While AWS SAM seems great for these common usecases, there are definitely areas where you will need to fall back to using native CloudFormation (which you can thankfully use directly within a SAM template). There are also a number of areas where limitations in what SAM allows you to configure means you may not be able to use it's simplified abstractions. These are likely to improve over time as people run into the issues, and the maintainer team implements/improves features.

What is really nice is just how simple it is to get a new project off the ground:

  • Have a look at Get Started and install/upgrade the CLI: pip install --upgrade aws-sam-cli
  • Init your new application: sam init --runtime nodejs8.10 --name foo-app
    • There are MANY supported runtimes (sam init --help).. so choose your favourite: [python3.6|python2.7|python|nodejs6.10|nodejs8.10|nodejs4.3|nodejs|dotnetcore2.0|dotnetcore1.0|dotnetcore|dotnet|go1.x|go|java8|java]
  • Pull down your app dependencies: cd foo-app/hello_world && npm install
  • Run your API locally (sam local --help): cd ../ && sam local start-api
  • View your application in all of it's glory:

If you have a look at the generated SAM template (template.yaml), you'll see that the entire stack is only ~45 lines (including newlines and comments), with the main function code only taking up ~15 lines. Not bad to get a PoC application running:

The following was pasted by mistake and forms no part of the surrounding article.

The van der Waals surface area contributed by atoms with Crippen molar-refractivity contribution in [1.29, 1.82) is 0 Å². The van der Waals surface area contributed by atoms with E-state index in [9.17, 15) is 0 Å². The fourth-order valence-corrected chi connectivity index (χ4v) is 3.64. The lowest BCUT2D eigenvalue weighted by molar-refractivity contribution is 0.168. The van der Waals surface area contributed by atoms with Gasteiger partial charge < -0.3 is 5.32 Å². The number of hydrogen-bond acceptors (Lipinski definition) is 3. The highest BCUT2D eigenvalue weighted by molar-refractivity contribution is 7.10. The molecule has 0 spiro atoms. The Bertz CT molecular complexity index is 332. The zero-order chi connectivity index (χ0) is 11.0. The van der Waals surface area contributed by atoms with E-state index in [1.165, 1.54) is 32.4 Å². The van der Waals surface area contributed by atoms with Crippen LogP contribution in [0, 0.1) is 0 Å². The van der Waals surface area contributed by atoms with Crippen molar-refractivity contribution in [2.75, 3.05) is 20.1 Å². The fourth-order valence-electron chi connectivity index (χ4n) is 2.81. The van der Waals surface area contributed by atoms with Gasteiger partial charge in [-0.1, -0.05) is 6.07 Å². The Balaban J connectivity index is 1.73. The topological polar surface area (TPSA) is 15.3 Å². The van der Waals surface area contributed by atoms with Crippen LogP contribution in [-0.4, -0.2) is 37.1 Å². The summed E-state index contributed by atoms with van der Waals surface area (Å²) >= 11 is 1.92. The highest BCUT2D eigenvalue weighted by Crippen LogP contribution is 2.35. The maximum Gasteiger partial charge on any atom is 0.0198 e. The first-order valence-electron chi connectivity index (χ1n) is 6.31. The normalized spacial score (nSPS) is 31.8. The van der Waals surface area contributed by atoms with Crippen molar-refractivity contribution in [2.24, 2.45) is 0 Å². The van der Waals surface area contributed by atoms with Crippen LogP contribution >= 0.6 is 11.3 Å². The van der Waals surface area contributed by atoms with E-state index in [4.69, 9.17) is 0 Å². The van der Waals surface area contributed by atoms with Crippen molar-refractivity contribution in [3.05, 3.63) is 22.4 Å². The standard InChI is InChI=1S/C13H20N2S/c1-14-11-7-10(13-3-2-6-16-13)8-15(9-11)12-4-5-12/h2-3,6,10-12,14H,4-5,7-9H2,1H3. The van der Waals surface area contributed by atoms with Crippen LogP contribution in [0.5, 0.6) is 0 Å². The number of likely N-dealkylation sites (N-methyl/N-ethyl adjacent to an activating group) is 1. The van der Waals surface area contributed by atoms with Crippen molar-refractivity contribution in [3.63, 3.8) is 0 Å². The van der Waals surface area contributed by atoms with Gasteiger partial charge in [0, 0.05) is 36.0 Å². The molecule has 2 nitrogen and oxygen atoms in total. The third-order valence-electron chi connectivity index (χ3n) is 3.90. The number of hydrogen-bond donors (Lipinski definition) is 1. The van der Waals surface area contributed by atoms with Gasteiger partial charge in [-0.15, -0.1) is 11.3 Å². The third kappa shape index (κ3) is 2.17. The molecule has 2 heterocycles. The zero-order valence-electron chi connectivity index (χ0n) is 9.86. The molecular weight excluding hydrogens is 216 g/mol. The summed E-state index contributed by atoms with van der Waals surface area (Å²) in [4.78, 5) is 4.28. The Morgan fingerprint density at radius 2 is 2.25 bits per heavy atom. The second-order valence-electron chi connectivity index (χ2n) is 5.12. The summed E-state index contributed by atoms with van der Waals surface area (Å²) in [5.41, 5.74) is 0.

Type: AWS::Serverless::Function
    CodeUri: hello_world/
    Handler: app.lambdaHandler
    Runtime: nodejs8.10
        PARAM1: VALUE
        Type: Api
          Path: /hello
          Method: get

Once we're ready to deploy this to the cloud, we have just a couple more commands to run:

  • Make sure our template is valid: sam validate
  • Package any external code and upload to S3 (bucket must already exist): sam package --template-file ./template.yaml --output-template-file ./packaged.yaml --s3-bucket FOO-PKGS-BUCKET
  • Deploy our stack: sam deploy --template-file ./packaged.yaml --stack-name Foo-App --capabilities CAPABILITY_IAM

Now if you're like me and enjoy writing your backend in Golang, then you may find the default template (sam init --runtime go1.x --name foo-app) a little lacking (eg. no dep, basic Makefile, etc). Thankfully we have the ability to pass a --location flag to tell it to use a different template project.